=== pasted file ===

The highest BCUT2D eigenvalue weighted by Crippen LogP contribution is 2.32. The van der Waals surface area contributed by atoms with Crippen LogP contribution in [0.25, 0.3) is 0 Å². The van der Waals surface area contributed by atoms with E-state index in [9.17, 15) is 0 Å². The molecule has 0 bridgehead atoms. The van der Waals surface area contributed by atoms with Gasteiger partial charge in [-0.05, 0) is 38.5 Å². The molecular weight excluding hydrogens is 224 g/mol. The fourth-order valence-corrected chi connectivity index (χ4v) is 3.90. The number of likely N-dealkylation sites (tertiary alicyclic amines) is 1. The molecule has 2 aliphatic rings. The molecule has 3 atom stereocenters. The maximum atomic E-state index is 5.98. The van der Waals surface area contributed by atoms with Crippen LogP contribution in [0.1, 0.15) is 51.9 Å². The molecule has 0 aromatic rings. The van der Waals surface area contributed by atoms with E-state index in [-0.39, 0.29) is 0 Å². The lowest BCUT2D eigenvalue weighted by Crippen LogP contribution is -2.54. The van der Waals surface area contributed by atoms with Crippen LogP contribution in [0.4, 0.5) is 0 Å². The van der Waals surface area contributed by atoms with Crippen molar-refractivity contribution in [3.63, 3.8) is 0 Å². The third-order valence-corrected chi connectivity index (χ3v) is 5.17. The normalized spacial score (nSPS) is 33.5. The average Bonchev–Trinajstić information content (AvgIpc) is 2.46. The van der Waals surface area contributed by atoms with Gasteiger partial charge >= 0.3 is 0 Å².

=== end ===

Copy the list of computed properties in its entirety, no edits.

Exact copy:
The highest BCUT2D eigenvalue weighted by Crippen LogP contribution is 2.32. The van der Waals surface area contributed by atoms with Crippen LogP contribution in [0.25, 0.3) is 0 Å². The van der Waals surface area contributed by atoms with E-state index in [9.17, 15) is 0 Å². The molecule has 0 bridgehead atoms. The van der Waals surface area contributed by atoms with Gasteiger partial charge in [-0.05, 0) is 38.5 Å². The molecular weight excluding hydrogens is 224 g/mol. The fourth-order valence-corrected chi connectivity index (χ4v) is 3.90. The number of likely N-dealkylation sites (tertiary alicyclic amines) is 1. The molecule has 2 aliphatic rings. The molecule has 3 atom stereocenters. The maximum atomic E-state index is 5.98. The van der Waals surface area contributed by atoms with Crippen LogP contribution in [0.1, 0.15) is 51.9 Å². The molecule has 0 aromatic rings. The van der Waals surface area contributed by atoms with E-state index in [-0.39, 0.29) is 0 Å². The lowest BCUT2D eigenvalue weighted by Crippen LogP contribution is -2.54. The van der Waals surface area contributed by atoms with Crippen LogP contribution in [0.4, 0.5) is 0 Å². The van der Waals surface area contributed by atoms with Crippen molar-refractivity contribution in [3.63, 3.8) is 0 Å². The third-order valence-corrected chi connectivity index (χ3v) is 5.17. The normalized spacial score (nSPS) is 33.5. The average Bonchev–Trinajstić information content (AvgIpc) is 2.46. The van der Waals surface area contributed by atoms with Gasteiger partial charge >= 0.3 is 0 Å².